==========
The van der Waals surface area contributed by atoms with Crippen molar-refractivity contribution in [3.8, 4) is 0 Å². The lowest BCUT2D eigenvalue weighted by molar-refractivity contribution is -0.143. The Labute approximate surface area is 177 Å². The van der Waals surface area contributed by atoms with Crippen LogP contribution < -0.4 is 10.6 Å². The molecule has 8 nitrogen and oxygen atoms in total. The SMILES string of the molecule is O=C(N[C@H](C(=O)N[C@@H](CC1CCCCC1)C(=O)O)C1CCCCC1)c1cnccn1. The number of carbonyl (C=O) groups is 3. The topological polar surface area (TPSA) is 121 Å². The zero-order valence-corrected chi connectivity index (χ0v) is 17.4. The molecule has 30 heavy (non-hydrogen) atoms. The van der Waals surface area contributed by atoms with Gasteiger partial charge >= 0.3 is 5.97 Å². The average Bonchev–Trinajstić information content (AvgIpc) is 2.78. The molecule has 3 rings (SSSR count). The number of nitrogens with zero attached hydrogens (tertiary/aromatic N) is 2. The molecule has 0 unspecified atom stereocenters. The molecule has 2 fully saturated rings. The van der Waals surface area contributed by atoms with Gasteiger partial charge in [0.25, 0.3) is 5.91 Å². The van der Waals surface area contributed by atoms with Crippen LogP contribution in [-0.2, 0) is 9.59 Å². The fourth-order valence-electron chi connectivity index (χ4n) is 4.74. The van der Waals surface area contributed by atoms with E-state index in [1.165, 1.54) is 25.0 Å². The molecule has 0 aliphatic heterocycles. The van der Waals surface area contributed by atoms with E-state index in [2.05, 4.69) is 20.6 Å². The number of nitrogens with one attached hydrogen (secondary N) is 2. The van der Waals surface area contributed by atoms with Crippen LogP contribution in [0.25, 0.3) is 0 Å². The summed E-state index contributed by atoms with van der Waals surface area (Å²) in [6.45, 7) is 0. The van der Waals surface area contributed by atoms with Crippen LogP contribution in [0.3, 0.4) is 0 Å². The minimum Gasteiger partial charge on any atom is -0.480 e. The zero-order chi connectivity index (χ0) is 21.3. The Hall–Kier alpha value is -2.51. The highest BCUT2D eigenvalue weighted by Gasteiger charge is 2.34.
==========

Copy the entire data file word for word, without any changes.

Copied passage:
The van der Waals surface area contributed by atoms with Crippen molar-refractivity contribution in [3.8, 4) is 0 Å². The lowest BCUT2D eigenvalue weighted by molar-refractivity contribution is -0.143. The Labute approximate surface area is 177 Å². The van der Waals surface area contributed by atoms with Crippen LogP contribution < -0.4 is 10.6 Å². The molecule has 8 nitrogen and oxygen atoms in total. The SMILES string of the molecule is O=C(N[C@H](C(=O)N[C@@H](CC1CCCCC1)C(=O)O)C1CCCCC1)c1cnccn1. The number of carbonyl (C=O) groups is 3. The topological polar surface area (TPSA) is 121 Å². The zero-order valence-corrected chi connectivity index (χ0v) is 17.4. The molecule has 30 heavy (non-hydrogen) atoms. The van der Waals surface area contributed by atoms with Gasteiger partial charge >= 0.3 is 5.97 Å². The average Bonchev–Trinajstić information content (AvgIpc) is 2.78. The molecule has 3 rings (SSSR count). The number of nitrogens with zero attached hydrogens (tertiary/aromatic N) is 2. The molecule has 0 unspecified atom stereocenters. The molecule has 2 fully saturated rings. The van der Waals surface area contributed by atoms with Gasteiger partial charge in [0.25, 0.3) is 5.91 Å². The van der Waals surface area contributed by atoms with Crippen LogP contribution in [-0.2, 0) is 9.59 Å². The fourth-order valence-electron chi connectivity index (χ4n) is 4.74. The van der Waals surface area contributed by atoms with E-state index in [1.165, 1.54) is 25.0 Å². The molecule has 0 aliphatic heterocycles. The van der Waals surface area contributed by atoms with E-state index in [2.05, 4.69) is 20.6 Å². The number of nitrogens with one attached hydrogen (secondary N) is 2. The van der Waals surface area contributed by atoms with Crippen LogP contribution in [0.25, 0.3) is 0 Å². The summed E-state index contributed by atoms with van der Waals surface area (Å²) in [6.45, 7) is 0. The van der Waals surface area contributed by atoms with Crippen LogP contribution in [0.3, 0.4) is 0 Å². The minimum Gasteiger partial charge on any atom is -0.480 e. The zero-order chi connectivity index (χ0) is 21.3. The Hall–Kier alpha value is -2.51. The highest BCUT2D eigenvalue weighted by Gasteiger charge is 2.34.